What does that say about the various international banking stress tests that were conducted in the last couple of years?
I think there was a sizeable opinion among experts that the stress tests of last year were rather loose and not stringent tests. The stress tests were a way of boosting confidence and assuring markets that collapse was not around the corner. But in a way they ended up being costly because governments didn't see the urgency and importance of addressing the balance sheets of the banks.
But aren't the banks at the heart of this whole mess? We wouldn't be worried about Greece if the European banks had not overpurchased Greek debt. If the banks had been more prudent in buying all this sovereign debt the problem could have been solved a long time ago by just giving the bond holders a haircut. The whole trouble is that the bond holders are the banks or at least were until they were trying to divest themselves of bonds in recent weeks. To give a haircut to the banks might bring down the banking system.
I think the political story here is there has been an alliance for mutual gain between the governments and the banks. In this alliance for mutual gain the banks would buy up immense quantities of sovereign debt instead of lending to small businesses for innovation. They were not required to hold any capital against such assets and pressure was no doubt put on the ratings agencies to give all this sovereign debt a triple AAA rating. And this was also great for the governments and lots of governments took advantage that they didn't have to pay as high interest rates as they would otherwise have to pay. And they began borrowing a great deal. I think this alliance between the banks and the governments lies at the heart of the eurozone crisis.
The huge bank bailout just a few years back for those who according to the view of many in the US and Europe were responsible for the crisis in the first place was harshly criticized by the public. How would another massive bank bailout be received and what would this do for people's perception of capitalism?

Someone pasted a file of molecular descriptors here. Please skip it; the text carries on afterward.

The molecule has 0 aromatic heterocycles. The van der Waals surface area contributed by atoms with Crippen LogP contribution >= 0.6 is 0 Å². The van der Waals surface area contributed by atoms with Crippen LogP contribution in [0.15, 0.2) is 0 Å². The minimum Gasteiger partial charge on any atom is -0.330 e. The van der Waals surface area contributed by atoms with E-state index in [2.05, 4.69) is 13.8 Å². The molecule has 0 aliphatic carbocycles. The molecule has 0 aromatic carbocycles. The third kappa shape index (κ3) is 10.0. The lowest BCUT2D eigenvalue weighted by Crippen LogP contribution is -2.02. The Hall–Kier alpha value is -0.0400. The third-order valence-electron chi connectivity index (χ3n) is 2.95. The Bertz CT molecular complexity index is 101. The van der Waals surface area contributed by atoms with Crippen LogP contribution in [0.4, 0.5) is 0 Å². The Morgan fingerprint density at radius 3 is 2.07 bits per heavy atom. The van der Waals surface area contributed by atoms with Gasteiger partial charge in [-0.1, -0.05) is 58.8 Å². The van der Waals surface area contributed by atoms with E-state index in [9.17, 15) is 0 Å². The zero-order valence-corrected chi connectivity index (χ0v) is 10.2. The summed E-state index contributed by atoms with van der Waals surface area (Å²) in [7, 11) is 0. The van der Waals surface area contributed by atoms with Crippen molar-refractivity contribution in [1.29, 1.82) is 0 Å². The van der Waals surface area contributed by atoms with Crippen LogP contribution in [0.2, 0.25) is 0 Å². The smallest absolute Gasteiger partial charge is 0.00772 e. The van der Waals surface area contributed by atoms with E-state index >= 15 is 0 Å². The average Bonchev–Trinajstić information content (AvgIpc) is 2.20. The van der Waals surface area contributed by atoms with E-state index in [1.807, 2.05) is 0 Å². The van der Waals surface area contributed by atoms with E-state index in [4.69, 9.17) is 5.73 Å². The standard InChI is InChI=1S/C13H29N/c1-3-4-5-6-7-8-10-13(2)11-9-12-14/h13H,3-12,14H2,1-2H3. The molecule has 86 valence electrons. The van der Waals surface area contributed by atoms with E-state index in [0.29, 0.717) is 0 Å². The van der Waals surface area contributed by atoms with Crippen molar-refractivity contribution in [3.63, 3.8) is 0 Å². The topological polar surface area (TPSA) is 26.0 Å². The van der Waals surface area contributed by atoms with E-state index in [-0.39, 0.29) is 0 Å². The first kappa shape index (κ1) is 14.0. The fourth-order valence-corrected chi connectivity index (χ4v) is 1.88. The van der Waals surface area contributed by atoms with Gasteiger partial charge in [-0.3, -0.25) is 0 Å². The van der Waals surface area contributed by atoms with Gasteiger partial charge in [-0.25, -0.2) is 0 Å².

I certainly agree with the public that the European banks as well as the American banks - but now we are talking about Europe - behaved with monstrous irresponsibility. Going forward, there have to fundamental reforms. Europe has to get back to banks that lend to businesses the way they used to do in the last decades of the 19th century and for some years afterwards. It's no good if the banks don't support the business sector and instead are in bed with the governments. This is corporatism, it's not capitalism.
Maybe we shouldn't have a bailout, because a bailout would just permit them to do what they have been doing.
Are you hopeful that this reform of the financial system which has to take place at least on a European, but preferably a global level, will take place because many people feel that the reforms so far have been mostly cosmetic?
Here in the United States there is a feeling that all these regulations coming out of the Dodd-Frank bill (Wall Street Reform and Consumer Protection Act signed into law in 2010 - the ed.) are going to be evaded by the banks. The banks are largely left to calculate the riskiness of the assets. Can you imagine after showing they don't know the first thing about the risks of assets they are the ones being asked to calculate the risks of the assets that they will have to hold capital against? This is incredible. It's like asking a motorist to calculate his speed before he is given a speeding ticket.
Do you think the Occupy Wall Street movement has run its course?
I think they were quite right to point to the poor performance of the economic system in recent years. Here were the bankers on Wall Street with already very high bonuses again while these young people in Zuccotti Park in the heart of the financial district couldn't get jobs and had almost no income at all. It was a very effective and silent protest. All they had to do was stand there and say look at this contrast between us and them. They didn't have much of an idea what should be done. Unfortunately, I think the occupiers have fallen under the influence of people who want to attack globalization.
I think that the Occupy Wall Street movement has served to heighten people's consciousness that something has to be done to improve the effectiveness of American economy and to address the disparity in opportunity that exists in this country. So many people have lush opportunities for making money, having fun and achieving high positions while a lot of people at the bottom these days seem to have very poor opportunities in the private sector. So I would commend the occupiers for bringing this to the attention of Americans, but probably they have outlived their usefulness and done their job. We have to get busy with reforms of the system.
Interview: Michael Knigge
Editor: Rob Mudge